Fact-checking Sen. Kohl’s Letter

Senator Herb Kohl sent a letter to the Justice Department and the FCC today arguing that the market analysis around the proposed AT&T/T-Mobile merger should emphasize the national market rather than regional  markets. This analysis would exclude the upstart carriers such as MetroPCS and Leap Wireless who are the fastest-growing companies in the mobile phone business these days as well as all the regional carriers who form the Rural Cellular Association from the definition of the market for mobile broadband.

It’s a truism that market definition is the key question in market power analysis, so this is an important assertion, and Kohl has a reputation for generally being in favor of most mergers, so his opinion counts for a lot. But we have to ask whether Kohl’s analysis is factually sound.

He supports his claim that the market for mobile telecom is national rather than regional with six assertions, a number of which seem very compelling until we analyze the facts they presume:

  1. Mobile phones are mobile, so the market must account for maximum mobility: “…consumers purchase wireless phone services because the phones are mobile and travel with the consumer. Therefore, wireless phone companies must provide service throughout the United States, not merely in the localities in which they are based.”

This is the most important part of the letter because it relates to market size and scope and suggests a way to define it. Unfortunately, the Senator presumes a conclusion instead of deducing it from the facts. While mobile phones are mobile, most Americans are not nearly as mobile as the Senator seems to believe. Gallup does regular surveys on air travel that find the majority of Americans don’t take a plane trip in the typical year; the most recent of these studies found that only 43% of Americans take plane trips at all, so the average American isn’t  a “national roamer.” Personal mobility is more important to market definition than potential phone mobility. Regional networks typically cover customer driving range with native facilities, so we’d have to do more airplane travel to leave their coverage areas. Consequently, the facts of human mobility suggest that people buy cell service for use close to home.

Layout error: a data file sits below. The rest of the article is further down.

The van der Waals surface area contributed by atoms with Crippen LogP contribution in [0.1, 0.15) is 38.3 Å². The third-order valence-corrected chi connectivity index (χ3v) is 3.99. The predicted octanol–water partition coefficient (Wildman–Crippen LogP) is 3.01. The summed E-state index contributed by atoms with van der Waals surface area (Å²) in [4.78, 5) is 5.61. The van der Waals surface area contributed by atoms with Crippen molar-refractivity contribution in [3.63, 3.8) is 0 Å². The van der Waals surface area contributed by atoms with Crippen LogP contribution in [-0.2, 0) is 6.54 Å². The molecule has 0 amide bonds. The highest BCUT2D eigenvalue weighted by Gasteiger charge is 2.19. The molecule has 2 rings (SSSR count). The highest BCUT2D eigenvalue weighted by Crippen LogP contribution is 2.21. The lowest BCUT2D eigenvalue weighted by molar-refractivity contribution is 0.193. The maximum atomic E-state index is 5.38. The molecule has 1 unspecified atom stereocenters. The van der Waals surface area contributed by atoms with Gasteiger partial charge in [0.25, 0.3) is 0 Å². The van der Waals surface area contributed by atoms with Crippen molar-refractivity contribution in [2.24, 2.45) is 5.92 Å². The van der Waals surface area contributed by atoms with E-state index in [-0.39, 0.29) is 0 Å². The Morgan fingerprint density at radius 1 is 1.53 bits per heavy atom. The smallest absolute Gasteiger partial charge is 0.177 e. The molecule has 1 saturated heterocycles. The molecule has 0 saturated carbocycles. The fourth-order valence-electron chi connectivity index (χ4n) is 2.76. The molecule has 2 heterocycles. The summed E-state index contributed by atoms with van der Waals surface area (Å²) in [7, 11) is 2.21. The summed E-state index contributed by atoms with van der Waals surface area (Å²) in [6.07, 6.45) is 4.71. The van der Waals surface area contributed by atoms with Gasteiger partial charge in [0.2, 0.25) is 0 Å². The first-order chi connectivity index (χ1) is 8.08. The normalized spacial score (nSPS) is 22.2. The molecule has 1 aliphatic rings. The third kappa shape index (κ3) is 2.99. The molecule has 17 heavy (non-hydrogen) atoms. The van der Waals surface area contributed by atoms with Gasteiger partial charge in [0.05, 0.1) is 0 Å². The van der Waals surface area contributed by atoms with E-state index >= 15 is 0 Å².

Nonetheless, there’s an interesting nugget here: The market scope for mobile service can be deduced empirically from the extent to which mobile consumers actually travel. Jumping to the conclusion that the facts of mobility establish the market scope as national rather than regional is a factual error, and one that the following arguments simply amplify, but the principle seems sound.

It’s unclear why Sen. Kohl doesn’t consider markets as international. It’s possible to use many American mobile phones in other countries, and when we do the roaming charges are quite steep. Perhaps there’s not much interest in international roaming as a matter of policy because only some 37% of Americans have passports; we travel internationally even less than we do domestically. Most of the people who don’t take airline trips drive, but most driving is close to home where inter-carrier roaming wouldn’t be an issue.